There’s an awful lot of noise around at the moment. Perhaps there was always a din in the Agora and a racket in the Forum, but they were concerned with important matters of philosophy and polity. Or at least they always seem to be from the accounts handed down to us. But ours is an age where the very air we breathe is filled with muzak and incessant babble and every matter of trivia becomes a Twitter riot or commotion. Certainly, we can turn our computers and tablets off, but then there are newspapers, radio, telly, texting, Facebook – yadda, yadda, yadda. A politician pronounces that to leave the EU would have a “devastating impact” on young people – yadda, yadda, yadda. A bishop preaches that the EU is “the most successful project for.. democracy the world has ever seen” – yadda, yadda, yadda.. and great delusion.
For a moment you might ignore them, but more often there’s a burning urge to reason and refute. And so the crash-bang-bedlam of public discourse descends to noisy gongs and clanging cymbals.
Jesus liked silence: He found it in deserts and gardens. We need silence, but it isn’t easy (or safe) to wander off into the Sinai any more. And most of our gardens and public parks are plagued by buzzing planes and the inescapable hum of traffic.
How do you extricate Twitter and Blogger from your ‘quiet time’? Indeed, do you have a quiet time? Do you need solitude? The accounts of the coming of the Holy Spirit evidence frantic activity – Christians spoke in tongues (Acts 2:6f), preached (2:17ff), healed (3:1ff), prophesied (11:28), and raised the dead (20:7ff). Never was a coming of the Spirit followed by just sitting in silence. Even searching the scriptures daily consisted of raucous debate (17:11).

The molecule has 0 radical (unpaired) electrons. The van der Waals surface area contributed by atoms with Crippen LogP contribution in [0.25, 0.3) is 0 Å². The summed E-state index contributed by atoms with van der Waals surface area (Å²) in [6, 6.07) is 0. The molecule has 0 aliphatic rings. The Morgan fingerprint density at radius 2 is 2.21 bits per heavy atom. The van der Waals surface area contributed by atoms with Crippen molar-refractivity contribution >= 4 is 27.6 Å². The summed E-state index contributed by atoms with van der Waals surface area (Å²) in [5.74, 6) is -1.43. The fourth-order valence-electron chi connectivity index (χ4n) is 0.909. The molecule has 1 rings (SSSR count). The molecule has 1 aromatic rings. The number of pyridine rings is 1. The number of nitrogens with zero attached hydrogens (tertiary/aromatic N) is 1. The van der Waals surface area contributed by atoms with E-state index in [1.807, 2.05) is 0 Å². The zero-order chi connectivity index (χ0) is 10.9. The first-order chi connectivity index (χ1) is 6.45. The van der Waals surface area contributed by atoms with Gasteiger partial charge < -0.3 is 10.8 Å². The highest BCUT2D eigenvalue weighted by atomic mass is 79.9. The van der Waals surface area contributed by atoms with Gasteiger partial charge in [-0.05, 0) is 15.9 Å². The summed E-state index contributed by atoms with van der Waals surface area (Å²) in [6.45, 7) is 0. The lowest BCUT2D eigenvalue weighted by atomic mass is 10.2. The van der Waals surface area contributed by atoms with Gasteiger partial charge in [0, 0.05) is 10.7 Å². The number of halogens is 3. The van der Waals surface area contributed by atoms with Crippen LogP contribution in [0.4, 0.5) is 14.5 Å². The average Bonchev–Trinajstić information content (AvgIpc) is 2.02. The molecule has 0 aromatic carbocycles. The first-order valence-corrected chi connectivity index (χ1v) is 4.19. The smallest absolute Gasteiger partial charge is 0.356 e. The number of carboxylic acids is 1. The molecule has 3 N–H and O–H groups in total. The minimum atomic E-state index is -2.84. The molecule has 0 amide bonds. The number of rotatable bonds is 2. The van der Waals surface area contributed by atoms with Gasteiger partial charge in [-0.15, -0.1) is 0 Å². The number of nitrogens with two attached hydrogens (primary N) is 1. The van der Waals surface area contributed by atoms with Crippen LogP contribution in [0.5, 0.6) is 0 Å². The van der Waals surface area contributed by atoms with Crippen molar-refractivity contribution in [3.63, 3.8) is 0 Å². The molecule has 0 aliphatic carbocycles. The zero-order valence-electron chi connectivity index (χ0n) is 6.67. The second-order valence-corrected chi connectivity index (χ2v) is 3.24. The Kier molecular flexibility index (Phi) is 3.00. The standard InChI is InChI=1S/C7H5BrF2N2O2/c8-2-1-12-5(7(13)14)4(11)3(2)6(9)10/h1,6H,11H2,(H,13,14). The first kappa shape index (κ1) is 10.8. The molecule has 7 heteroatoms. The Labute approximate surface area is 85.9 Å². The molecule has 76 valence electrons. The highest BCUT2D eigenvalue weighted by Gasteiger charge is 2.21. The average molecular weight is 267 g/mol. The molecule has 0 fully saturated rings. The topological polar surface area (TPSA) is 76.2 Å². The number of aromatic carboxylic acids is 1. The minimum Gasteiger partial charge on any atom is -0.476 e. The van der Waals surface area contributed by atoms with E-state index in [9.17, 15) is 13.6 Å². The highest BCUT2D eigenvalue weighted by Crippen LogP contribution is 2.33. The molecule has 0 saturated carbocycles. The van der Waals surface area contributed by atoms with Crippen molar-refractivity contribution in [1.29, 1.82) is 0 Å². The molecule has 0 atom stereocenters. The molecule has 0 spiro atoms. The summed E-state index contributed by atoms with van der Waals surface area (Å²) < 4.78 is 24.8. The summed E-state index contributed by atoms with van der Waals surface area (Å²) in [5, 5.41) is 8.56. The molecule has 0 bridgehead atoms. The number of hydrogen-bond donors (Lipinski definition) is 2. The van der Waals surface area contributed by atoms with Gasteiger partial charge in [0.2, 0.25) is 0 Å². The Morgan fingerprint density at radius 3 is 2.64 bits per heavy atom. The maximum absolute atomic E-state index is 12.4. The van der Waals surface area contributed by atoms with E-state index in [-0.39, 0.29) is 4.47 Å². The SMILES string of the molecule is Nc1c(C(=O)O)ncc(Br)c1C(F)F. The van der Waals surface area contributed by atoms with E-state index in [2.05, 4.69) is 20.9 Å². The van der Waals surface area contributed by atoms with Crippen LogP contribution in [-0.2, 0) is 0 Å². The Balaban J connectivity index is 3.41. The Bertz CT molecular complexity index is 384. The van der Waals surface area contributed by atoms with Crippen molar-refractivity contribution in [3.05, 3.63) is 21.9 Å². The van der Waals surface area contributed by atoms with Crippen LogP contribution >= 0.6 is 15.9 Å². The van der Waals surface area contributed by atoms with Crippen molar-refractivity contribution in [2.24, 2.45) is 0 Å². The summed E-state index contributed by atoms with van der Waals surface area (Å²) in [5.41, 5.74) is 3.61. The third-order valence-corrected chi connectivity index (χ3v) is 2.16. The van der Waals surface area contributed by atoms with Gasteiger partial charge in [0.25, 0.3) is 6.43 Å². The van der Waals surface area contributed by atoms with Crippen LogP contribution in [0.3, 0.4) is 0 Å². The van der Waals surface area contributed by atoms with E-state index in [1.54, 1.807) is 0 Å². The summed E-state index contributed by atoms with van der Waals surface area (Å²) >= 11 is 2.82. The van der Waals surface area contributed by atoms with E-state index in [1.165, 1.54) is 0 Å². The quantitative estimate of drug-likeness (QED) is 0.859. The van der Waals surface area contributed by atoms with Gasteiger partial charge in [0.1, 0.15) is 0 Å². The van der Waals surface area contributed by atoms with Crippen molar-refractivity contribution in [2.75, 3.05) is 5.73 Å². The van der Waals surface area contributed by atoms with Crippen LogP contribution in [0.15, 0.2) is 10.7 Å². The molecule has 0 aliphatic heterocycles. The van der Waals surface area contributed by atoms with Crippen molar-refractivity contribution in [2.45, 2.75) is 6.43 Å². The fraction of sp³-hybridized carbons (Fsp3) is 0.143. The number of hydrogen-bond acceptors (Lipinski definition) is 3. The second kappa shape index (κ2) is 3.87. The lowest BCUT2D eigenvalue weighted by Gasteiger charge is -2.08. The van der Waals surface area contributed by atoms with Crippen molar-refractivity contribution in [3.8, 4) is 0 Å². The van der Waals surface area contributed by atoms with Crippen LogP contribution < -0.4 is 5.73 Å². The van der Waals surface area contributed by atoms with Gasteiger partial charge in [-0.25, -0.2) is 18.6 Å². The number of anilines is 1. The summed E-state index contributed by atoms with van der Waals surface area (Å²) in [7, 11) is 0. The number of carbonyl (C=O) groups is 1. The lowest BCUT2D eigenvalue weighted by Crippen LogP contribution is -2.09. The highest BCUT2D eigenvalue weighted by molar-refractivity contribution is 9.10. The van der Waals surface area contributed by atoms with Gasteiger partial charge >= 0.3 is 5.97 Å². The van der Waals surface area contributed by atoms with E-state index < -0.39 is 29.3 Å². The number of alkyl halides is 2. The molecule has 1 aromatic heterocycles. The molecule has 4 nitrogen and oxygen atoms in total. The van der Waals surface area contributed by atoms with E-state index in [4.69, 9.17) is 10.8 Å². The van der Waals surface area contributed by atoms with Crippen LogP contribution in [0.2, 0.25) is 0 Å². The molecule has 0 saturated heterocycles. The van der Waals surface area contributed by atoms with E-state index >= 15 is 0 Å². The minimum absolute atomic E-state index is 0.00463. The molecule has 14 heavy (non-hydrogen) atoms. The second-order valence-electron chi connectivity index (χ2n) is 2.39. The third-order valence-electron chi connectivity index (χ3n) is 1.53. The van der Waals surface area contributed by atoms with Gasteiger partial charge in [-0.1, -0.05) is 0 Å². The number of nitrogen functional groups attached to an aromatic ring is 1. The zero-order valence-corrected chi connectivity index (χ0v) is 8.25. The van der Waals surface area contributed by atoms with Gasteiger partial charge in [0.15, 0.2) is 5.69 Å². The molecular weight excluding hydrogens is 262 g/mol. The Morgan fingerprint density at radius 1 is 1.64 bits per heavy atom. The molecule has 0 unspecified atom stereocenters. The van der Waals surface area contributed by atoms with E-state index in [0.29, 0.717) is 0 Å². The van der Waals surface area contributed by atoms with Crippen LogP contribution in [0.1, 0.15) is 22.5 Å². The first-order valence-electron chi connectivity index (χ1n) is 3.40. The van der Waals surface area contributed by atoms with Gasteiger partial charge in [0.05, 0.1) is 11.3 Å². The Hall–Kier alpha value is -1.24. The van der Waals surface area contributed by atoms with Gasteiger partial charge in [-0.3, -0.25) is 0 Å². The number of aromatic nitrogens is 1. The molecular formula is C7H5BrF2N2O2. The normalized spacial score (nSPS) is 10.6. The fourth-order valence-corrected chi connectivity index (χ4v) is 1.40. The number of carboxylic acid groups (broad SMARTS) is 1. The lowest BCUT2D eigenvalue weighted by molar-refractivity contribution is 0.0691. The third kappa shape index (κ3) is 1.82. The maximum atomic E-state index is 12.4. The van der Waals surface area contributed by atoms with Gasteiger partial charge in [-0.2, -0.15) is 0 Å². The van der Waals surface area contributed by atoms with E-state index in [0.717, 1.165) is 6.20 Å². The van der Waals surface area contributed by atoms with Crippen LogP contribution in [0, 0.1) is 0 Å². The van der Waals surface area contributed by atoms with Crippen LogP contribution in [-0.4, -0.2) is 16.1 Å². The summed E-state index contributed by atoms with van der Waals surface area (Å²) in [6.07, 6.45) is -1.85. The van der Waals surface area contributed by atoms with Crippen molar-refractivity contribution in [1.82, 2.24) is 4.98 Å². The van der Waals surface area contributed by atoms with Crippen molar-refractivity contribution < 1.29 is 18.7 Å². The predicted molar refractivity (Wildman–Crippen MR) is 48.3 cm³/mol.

It is perfectly possible to surround oneself with a meditative silence, but only in proportion to the degree of silence that bathes the inner life. Reading a daily chapter of Scripture and running through a prayer list are easily deflected, if not stifled, by worries, resentments, regrets, continual replays of conversations and rehearsals of future encounters. Many Christians who speak of having an ‘inner peace’ often refer to a stillness and spiritual stability which was unknown to them before they came to know their Lord and Saviour. They may have endured all manner of inner turmoils and resentments that gnawed at their souls, but meeting the Lord stilled them inwardly, and such inner peace grows as they learn to yield to Him more and more.
Having ‘peace’ with God isn’t just an intellectual theological statement, but a deep inner reality. The Holy Spirit dwells within us at a deep level, often below consciousness, and there He works, meeting individuals in different ways. In the busyness of humdrum activity (and much of church), periods of silence are crucial for the interior life of the soul. The more the inner parts are nourished by repose, the more profound the inner life becomes.
Some Christians place emphasis on a regular ‘quiet time’ with God – with the length of it perceived to be somehow proportional to one’s level of spirituality. But being silent is difficult, especially in a society geared to recognise ‘usefulness’ only in hyper-activity. Silence in the Christian life is a secluded garden of relaxation for the cultivation of the soul. It demands such profound scrutinies that the ensuing self-examination and waiting on God will illuminate every dark corner of one’s character. The process can be so invasive that most believers will flee to avoid it with last year’s Spring Harvest CD playing in the background. We use noise as a soul-defence mechanism: why confront our own ugliness when it’s easier to spew up over the sordid state of others? No, noise is hash: we are addicted to it and simply cannot face the cold turkey of silence.